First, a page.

WashingtonDame, nowhere in the article does it say that Zoe "poops her pants". Why don't you get a grip on reality? And before you and ahashburn impose your morally superior judgment on the situation, consider the teacher's role in this. A responsible, caring educator does not announce "in front of everyone how many accidents the child had that day" at pickup time. NOT the way to handle the situation. Being familiar with the family, the child was potty trained, but the pressure and stress of the classroom affected her. I can imagine the teacher coming down hard on a 3-year-old for a classroom accident if she's willing to humiliate her in front of her peers and parents at pickup time.
Hopefully, neither of you are subject to the harsh judgment that you feel so freely to impose on others.

Posted by: considerthesource | February 3, 2011 12:00 PM | Report abuse


Considerthesource said:
"A responsible, caring educator does not announce "in front of everyone how many accidents the child had that day" at pickup time. NOT the way to handle the situation."

Actually, that was not the school where the child was asked to leave. That was the school BEFORE Claremont - probably the school Ms. Rosso should be going after, instead of the one with CLEAR rules about potty training.

And sorry, considerthesource, having accidents > 40% of the time (8 accidents out of 20 school days) is NOT potty trained. You fail.

Posted by: jj11232 | February 3, 2011 2:25 PM | Report abuse

I very much believe in inclusivity. At the same time, it is a disservice to include children who need extra resources, without being able to provide those needed extra resources.

There are laws and regulations regarding child to adult ratios in childcare facilities. When one teacher is constantly off in the bathroom cleaning up accidents or trying to potty-train a child, this compromises the ratio for the rest of the children. It's not uncommon for preschools to require that children three and older be potty-trained.

Classrooms of two-year-olds, however, have fewer children per adult, *because* two-year-olds need more individual attention, including in the realm of diaper changing and potty training.

I have not been following this particular case closely, but I do hope that the teachers, administrators, and parents worked as a team to try to find a solution for Zoe before simply suspending her.

Posted by: DOEJN | February 3, 2011 3:13 PM | Report abuse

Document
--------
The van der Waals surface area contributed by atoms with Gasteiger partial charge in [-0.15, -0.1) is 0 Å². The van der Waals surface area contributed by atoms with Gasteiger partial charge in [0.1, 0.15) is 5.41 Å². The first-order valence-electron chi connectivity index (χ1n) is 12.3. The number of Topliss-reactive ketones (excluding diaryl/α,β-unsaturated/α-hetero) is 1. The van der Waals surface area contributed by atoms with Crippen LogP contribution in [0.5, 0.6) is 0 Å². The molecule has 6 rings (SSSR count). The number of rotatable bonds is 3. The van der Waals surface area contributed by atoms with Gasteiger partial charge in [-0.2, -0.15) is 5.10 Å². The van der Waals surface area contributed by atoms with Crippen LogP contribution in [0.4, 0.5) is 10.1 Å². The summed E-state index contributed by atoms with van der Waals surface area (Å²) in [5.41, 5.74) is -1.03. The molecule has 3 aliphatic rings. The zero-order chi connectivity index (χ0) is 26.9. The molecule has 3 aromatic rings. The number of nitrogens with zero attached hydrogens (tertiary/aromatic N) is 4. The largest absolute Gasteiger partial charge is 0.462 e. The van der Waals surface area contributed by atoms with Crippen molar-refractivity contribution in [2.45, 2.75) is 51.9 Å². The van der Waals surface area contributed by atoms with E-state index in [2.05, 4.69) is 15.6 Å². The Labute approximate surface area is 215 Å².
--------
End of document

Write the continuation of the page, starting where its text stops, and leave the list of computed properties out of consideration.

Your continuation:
I'm pissed-off (no pun intented) at the way this situation was handled!! Chastising a child for a nautural function
goes back to the Dunce Hat Era!!

Posted by: loiseisenberg | February 3, 2011 4:00 PM | Report abuse

Mrs. Rosso know's her child best. She probably justifies to herself that her child is potty trained since SHE wants her to be and go into the program at Arlington Montessori..this would make it easiest for the mother who essentially goes on with her day to day tasks.... What Mrs. Rosso didn't take into account was what if HER child was NOT ready and what if her child was NOT really potty trained before starting the program. Now what should Mrs. Rosso do. Remember she knows her child best. So what does she do - Blame Montessori! Montessori outline's their policy on potty-training. I find it absolutely absurd when parents say they have no responsibility in the process which needs to be reinforced heavily to help their child. Mrs. Ross's daughter, obviously had a problem with potty training - and her mother's response essentially was - let someone else handle it. No. As a parent it is Mrs. Ross's responsibility to find that program which fits her daughter and her daughter at this stage. Maybe, right now, the Montessori school is not an option for her daughter. A better option would be to get the training and reinforcement she needs one on one. MAYBE Mrs. Ross needs to look into what is best for her child - how can SHE help her child....rather than expect others to literally pick up the mess. I understand that potty training is individual....How about in-home daycare instead of a 8 to 1 ratio? How about finding a nanny or in home care. Then Mrs. Rosso will complain that the cost are too much. Mrs. Ross you are sending your child to Montessori. You are trying to blame others for not taking the responsibility of your child and making her your number one concern. So you have an in home business.....this is your child's biggest need right now hire help to run yoru business so you can help your child through instruction and support! If Mrs. Rosso's child had difficulty learning how to feed herself - would everyone suggest for her to pack her daughter's lunch and drop her off and then say - well its out of my hands if she eats or not??

Its Mrs. Rosso's job as a mother to help her daughter and if that means taking a month off to work with her daughter that is what she should do!

But wait - blaming the daycare provider is so much easier....

Posted by: tropicalgal | February 7, 2011 12:07 AM | Report abuse